2. Ethnology. The proper ethnic classification of the population of India, and the degree of relationship in which the different constituents stand to one another and to foreign nations, are the great puzzles of our inquiries. Even now many of the aboriginal tribes are so little known as to make conjectures concerning their affiliations exceedingly hazardous.
The best general discussion of this subject is found in the first volume of Lassen's work mentioned above. The second volume of Dr. Muir's Original Sanskrit Texts is devoted to an investigation of the ethnic affinities of the Aryans of Northern India, and shows convincingly their relationship to the great civilized nations of Europe. We may here say that Dr. Muir's work is a model for such investigations. The author is exhaustive in his collection of facts, clear in his arrangement of them, and judicial in his decisions. Five volumes have been published, four of which have passed into a second, revised and enlarged edition.
As we bave already intimated, the inaccessible jungles of Central India and the excessive shyness of their primitive inhabitants have hitherto made it difficult to obtain exact information regarding this part of the Indian people. Much has been learned from missionaries, and something from adventurous travelers, though the hasty observations of the latter are not always to be trusted. Col. E. T. Dalton's elaborate and costly book, Descriptive Ethnology of Bengal, concerns not only the population of that province but of all India, since Bengal has been the common camping ground” of the various races which have successively found a home in the land. What is known of the Santals, one of the most interesting of these primitive tribes, may be found in Dr. Hunter's Annals of Rural Bengal. The Dravidian population of the southern peninsula, usually classed with these tribes as aboriginal, is discussed at length in the Introduction and Appendix of Dr. Caldwell's Dravidian Grammar. Hodgson's Aborigines of Nepal is also valuable.
3. Languages.—Of the two chief divisions of Indian speech, Aryan and Dravidian, an excellent survey of the different periods of the former will be found in the second volume of Muir's Texts. It is not our intention to speak of text-books for studying Sanskrit, as that has been done already, a year or two since, by Prof. W. D. Whitney, in communications to the College Courant. We may mention, however, Delbrück's Das altindische Verbum, a valuable work in which are found an enumeration and brief discussion of the forms of the verb occurring in the Rig Veda. The same author has published a Vedic Chrestomathy, but the accompanying notes are so brief as to afford little help to the learner. Within a few months the St. Petersburg lexicon and Grassmann's special glossary to the Rig Veda have been completed, which will greatly facilitate the reading of that ancient text. Ernst W. A. Kuhn has recently published our best grammar of Pali, the sacred language of Buddhism and the oldest recorded popular dialect which grew out of the Vedic Sanskrit. Prof. Cowell's Short Introduction to Prakrit, a later descendant in the same line, is a sufficient guide to the understanding of the vulgar dialect of the plays. Coming down to the present time, Mr. John Beames has attempted, with excellent success, to collect and reduce to system the facts of the popular speech in his Comparative Grammar of the Modern Aryan Languages of India. The two volumes already published treat of phonetics, and the noun and pronoun, and are to be succeeded by a third, devoted to the verb, &c.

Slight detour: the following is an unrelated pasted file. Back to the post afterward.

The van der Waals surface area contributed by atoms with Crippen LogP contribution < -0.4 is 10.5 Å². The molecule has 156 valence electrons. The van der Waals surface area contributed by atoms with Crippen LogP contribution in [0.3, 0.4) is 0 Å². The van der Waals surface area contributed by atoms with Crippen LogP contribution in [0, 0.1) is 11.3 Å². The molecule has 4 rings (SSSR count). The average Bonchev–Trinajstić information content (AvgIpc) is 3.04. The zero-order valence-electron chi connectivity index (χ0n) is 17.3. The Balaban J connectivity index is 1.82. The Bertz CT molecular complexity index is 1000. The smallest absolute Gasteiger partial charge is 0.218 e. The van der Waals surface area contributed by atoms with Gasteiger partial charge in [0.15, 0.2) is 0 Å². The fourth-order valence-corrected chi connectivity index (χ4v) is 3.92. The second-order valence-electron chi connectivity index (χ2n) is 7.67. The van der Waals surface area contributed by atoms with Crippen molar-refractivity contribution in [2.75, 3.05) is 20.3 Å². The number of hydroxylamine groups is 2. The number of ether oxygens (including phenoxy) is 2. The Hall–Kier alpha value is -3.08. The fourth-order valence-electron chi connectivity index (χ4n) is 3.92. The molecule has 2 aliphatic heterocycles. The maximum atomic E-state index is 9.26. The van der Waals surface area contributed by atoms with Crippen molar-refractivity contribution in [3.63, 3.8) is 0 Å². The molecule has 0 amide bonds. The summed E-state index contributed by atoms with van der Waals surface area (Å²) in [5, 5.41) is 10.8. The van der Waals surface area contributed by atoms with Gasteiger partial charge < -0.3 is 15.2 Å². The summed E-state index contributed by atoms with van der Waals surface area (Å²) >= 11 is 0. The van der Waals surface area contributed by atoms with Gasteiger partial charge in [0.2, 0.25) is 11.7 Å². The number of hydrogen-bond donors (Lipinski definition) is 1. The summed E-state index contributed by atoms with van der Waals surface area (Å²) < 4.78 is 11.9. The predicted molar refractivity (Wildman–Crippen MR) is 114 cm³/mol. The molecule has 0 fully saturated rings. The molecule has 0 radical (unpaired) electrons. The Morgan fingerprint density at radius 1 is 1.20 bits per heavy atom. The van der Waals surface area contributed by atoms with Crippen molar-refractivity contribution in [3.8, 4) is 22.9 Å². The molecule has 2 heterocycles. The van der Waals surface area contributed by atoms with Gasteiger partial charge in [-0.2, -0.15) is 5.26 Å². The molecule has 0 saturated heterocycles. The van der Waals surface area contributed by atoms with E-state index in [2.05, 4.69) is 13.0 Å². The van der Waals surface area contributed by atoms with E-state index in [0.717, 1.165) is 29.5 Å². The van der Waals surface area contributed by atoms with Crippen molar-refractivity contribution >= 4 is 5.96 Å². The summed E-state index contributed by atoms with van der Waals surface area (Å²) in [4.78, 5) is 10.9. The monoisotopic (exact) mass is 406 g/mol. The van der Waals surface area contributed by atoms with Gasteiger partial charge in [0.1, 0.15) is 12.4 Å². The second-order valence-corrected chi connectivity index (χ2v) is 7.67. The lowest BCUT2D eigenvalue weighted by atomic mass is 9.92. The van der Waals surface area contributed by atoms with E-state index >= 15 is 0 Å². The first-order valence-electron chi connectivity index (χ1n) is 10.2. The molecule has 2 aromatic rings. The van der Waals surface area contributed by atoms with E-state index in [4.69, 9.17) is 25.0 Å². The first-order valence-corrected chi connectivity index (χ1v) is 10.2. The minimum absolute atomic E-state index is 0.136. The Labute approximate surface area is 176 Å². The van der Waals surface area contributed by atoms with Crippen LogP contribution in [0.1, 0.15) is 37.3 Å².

The speech of Southern India has been discussed with great ability and learning by Dr. Caldwell in his Grammar of the Dravidian Languages. A second edition of this great work, revised and enlarged, has been published within a year. A brief survey of all the languages of India, with a map showing their geographical relations, may be found in Mr. Beames' Indian Philology, a little book of ninety-six pages.
4. Literature.—We may roughly divide Indian literature into three periods, ancient, mediæval, and modern. The modern Aryan literature, beginning about the 12th century, is described in the introduction to Mr. Beames' Comparative Grammar. The literary productions of the Dravidians are considered in Dr. Caldwell's book. We may here notice an entertaining book by Mr. Gover, the Folk Songs of Southern India. In the same book an attempt is made to prove the Sanskrit origin of the Dravidian tongues, but with poor success.
An extended notice of the first two periods of Aryan literature by competent writers may be found in Lassen's great work, Weber's Indische Literaturgeschichte, Mrs. Manning's Ancient and Mediæval India, and Monier Williams's Indian Wisdom. The best description of the Vedas and the literature inspired by them is the Ancient Sanskrit Literature, by Max Müller. The student may also profitably consult Colebrooke's Essay on the Vedas, annotated by Prof. Whitney, as also the latter's account of the same in his Oriental and Linguistic Studies, vol. 1.. We may say here that Colebrooke's Essays, in two volumes, edited by Prof. Cowell, and his Life, written by his son, are by no means out of date, though that illustrious scholar has been dead pearly forty years. While much has been added to our knowledge of India since his time, no later scholars have surpassed and few have equalled him in thoroughness of investigation and candor of judgment.
The third volume of Muir's Texts is devoted to Hindu accounts of the origin and authority of the Vedas. An excellent survey of the dramatic and Puranic literature, together with